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Putting the Erik Gudbranson trade in context

Providing some perspective on a contentious trade.

When the Canucks were good at hockey, the disagreements within the fanbase seemed a lot less contentious. Whether you think analytics are the bee’s knees or are as old-school as the University of Bologna, when your team is good, arguments can only go so far.

Now, however, the Canucks are bad at hockey, and cracks, rifts, and seams are appearing everywhere. It doesn’t take much to get Canucks fans at each other’s throats, so when “much” actually happens, like, say, trading away Jared McCann after he made the NHL as a 19-year-old, people start strangling one another.

But let’s take a step back for a moment and look at some context, both for the trade and for the newest member of the Vancouver Canucks, Erik Gudbranson.

Divorced from context, this trade is still a big deal. It’s a former third-overall pick for a late first-round pick who surprised everyone by making an early jump to the NHL, and a high second-round pick, along with a couple other picks for ballast.

Still, the amount of rancor seems over the top. It’s just one trade and, by itself, it won’t make or break the franchise. Sprinkle in some context, though, and it makes sense that this trade would inspire vitriol.

For instance, this is the second time in the last four months that Jim Benning has traded away a young, potential first-line forward. It’s also the latest in a series of trades that seem to betray the rebuilding message, as the Canucks once again shipped out draft picks and got older. And it’s the latest battlefield for the analytics war, as the Canucks have made deal after deal that suggests they pay little heed to the fancier, more upscale, Shaughnessy Heights of statistics.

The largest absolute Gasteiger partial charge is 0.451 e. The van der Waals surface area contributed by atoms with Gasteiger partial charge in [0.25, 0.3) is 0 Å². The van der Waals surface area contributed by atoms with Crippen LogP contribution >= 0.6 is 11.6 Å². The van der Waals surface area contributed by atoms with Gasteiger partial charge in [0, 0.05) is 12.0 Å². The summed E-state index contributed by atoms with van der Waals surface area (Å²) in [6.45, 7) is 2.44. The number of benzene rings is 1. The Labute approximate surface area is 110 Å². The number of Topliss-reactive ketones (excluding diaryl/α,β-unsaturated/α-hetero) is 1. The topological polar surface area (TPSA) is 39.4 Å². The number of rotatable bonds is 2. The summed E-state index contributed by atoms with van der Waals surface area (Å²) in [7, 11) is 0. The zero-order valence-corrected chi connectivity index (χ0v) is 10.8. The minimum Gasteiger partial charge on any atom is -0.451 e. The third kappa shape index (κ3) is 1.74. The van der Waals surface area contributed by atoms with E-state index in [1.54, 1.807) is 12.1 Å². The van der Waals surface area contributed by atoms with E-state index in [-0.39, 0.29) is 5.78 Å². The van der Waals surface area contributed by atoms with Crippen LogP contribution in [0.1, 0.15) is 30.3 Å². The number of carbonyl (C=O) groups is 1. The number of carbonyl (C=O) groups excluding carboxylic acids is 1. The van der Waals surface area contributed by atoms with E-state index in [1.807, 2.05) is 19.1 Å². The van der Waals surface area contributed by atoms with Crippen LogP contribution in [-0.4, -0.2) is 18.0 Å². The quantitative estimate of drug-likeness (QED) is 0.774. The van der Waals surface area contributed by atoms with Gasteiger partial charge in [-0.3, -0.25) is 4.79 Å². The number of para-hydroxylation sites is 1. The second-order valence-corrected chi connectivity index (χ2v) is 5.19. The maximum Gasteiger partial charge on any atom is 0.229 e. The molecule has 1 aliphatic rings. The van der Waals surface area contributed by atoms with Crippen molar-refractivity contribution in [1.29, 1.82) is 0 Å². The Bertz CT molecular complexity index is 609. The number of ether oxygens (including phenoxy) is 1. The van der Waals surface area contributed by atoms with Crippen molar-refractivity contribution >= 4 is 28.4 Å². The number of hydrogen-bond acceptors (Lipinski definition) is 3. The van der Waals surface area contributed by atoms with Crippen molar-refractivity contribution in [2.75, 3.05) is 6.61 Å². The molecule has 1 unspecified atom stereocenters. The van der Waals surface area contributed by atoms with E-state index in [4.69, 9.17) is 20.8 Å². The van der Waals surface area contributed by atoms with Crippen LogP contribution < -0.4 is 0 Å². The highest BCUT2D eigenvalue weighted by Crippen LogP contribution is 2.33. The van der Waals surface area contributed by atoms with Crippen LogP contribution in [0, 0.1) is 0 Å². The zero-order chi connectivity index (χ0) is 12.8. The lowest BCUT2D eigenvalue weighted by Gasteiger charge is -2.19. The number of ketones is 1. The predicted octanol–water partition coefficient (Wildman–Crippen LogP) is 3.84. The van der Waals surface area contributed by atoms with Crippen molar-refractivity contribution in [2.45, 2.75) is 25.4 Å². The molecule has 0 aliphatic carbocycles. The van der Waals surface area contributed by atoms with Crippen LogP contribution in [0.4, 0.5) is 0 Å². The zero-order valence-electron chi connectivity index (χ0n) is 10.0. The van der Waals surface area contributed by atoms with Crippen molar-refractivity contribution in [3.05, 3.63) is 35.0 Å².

Gudbranson is the type of player that old-school hockey people love and new-school analytics people hate. He’s a big, stay-at-home defenceman who plays a hard-nosed physical game, with intangibles like character and leadership oozing out his pores. He’s a fan-favourite who throws hits, defends his teammates, and clears the crease. What’s not to love?

Ah, but then there are the numbers: he bleeds shots against, drags down the possession of his teammates, and provides no offence. If he’s so hard to play against, asks the analytics crowd, then why don’t his numbers prove it?

The fancy stats folk are utterly dismissive of Gudbranson, with Travis Yost particularly perplexed at the trade:

Truthfully, it’s difficult to see what Vancouver sees in this deal. If the prize is Gudbranson, well, the prize is something like a third-pairing defender. And the premium they paid – a legitimate prospect and multiple picks – is, in a word, inexplicable.

Call it like it is: Florida took advantage of a team who egregiously misvalued a defenceman to once again win a trade in striking fashion.

That’s a strong claim, that Gudbranson isn’t even a top-four defenceman, and it’s one that I was initially inclined to agree with.

But then I started thinking about context.

Looking at this past season, it’s true that Gudbranson gave up a lot of shots. Among the 197 defencemen who played at least 500 minutes last season, Gudbranson gave up the 28th most shots per 60 minutes of ice time at even-strength.

Matt Bartkowski and Alex Biega had the most and second-most shots against per 60 minutes, incidentally. And Chris Tanev had the eighth fewest, just in case you were still wondering where the problems were not located on the Canucks’ blueline last season.

So, judging solely from this metric, Gudbranson provides a small upgrade on two of the least effective defencemen in the NHL. But that’s not worth the price they paid. So let’s look at the context. In what context did Gudbranson give up those vast numbers of shots?

As you might expect, Gudbranson was deployed in a mainly defensive role. If we look at zone starts—in which zone a shift starts with a faceoff—we see that Gudbranson got far more starts in the defensive zone than the offensive zone. His ratio of offensive to defensive zone starts was second lowest on the Panthers, ahead of only Willie Mitchell.

Gudbranson’s zone start ratio last season was one of the lowest in the league. 17th among defencemen, in fact.